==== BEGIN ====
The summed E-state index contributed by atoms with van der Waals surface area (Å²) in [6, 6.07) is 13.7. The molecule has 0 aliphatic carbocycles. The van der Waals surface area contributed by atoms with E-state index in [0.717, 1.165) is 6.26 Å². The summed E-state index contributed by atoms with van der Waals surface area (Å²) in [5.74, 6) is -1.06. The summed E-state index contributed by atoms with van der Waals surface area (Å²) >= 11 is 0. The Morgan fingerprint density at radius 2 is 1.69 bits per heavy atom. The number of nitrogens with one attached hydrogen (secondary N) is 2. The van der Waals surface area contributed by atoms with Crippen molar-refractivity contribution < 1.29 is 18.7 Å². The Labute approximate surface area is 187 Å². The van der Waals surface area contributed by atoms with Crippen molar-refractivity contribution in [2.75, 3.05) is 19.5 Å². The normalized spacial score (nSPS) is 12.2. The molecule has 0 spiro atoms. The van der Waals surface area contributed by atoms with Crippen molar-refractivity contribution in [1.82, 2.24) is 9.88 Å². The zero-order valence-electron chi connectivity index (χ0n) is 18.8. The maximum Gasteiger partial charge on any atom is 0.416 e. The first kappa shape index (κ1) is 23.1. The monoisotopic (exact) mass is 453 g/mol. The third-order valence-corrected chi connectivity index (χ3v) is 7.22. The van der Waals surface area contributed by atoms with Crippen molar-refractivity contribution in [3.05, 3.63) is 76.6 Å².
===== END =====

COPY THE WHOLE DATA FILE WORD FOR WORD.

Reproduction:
The summed E-state index contributed by atoms with van der Waals surface area (Å²) in [6, 6.07) is 13.7. The molecule has 0 aliphatic carbocycles. The van der Waals surface area contributed by atoms with E-state index in [0.717, 1.165) is 6.26 Å². The summed E-state index contributed by atoms with van der Waals surface area (Å²) in [5.74, 6) is -1.06. The summed E-state index contributed by atoms with van der Waals surface area (Å²) >= 11 is 0. The Morgan fingerprint density at radius 2 is 1.69 bits per heavy atom. The number of nitrogens with one attached hydrogen (secondary N) is 2. The van der Waals surface area contributed by atoms with Crippen molar-refractivity contribution < 1.29 is 18.7 Å². The Labute approximate surface area is 187 Å². The van der Waals surface area contributed by atoms with Crippen molar-refractivity contribution in [2.75, 3.05) is 19.5 Å². The normalized spacial score (nSPS) is 12.2. The molecule has 0 spiro atoms. The van der Waals surface area contributed by atoms with Crippen molar-refractivity contribution in [1.82, 2.24) is 9.88 Å². The zero-order valence-electron chi connectivity index (χ0n) is 18.8. The maximum Gasteiger partial charge on any atom is 0.416 e. The first kappa shape index (κ1) is 23.1. The monoisotopic (exact) mass is 453 g/mol. The third-order valence-corrected chi connectivity index (χ3v) is 7.22. The van der Waals surface area contributed by atoms with Crippen molar-refractivity contribution in [3.05, 3.63) is 76.6 Å².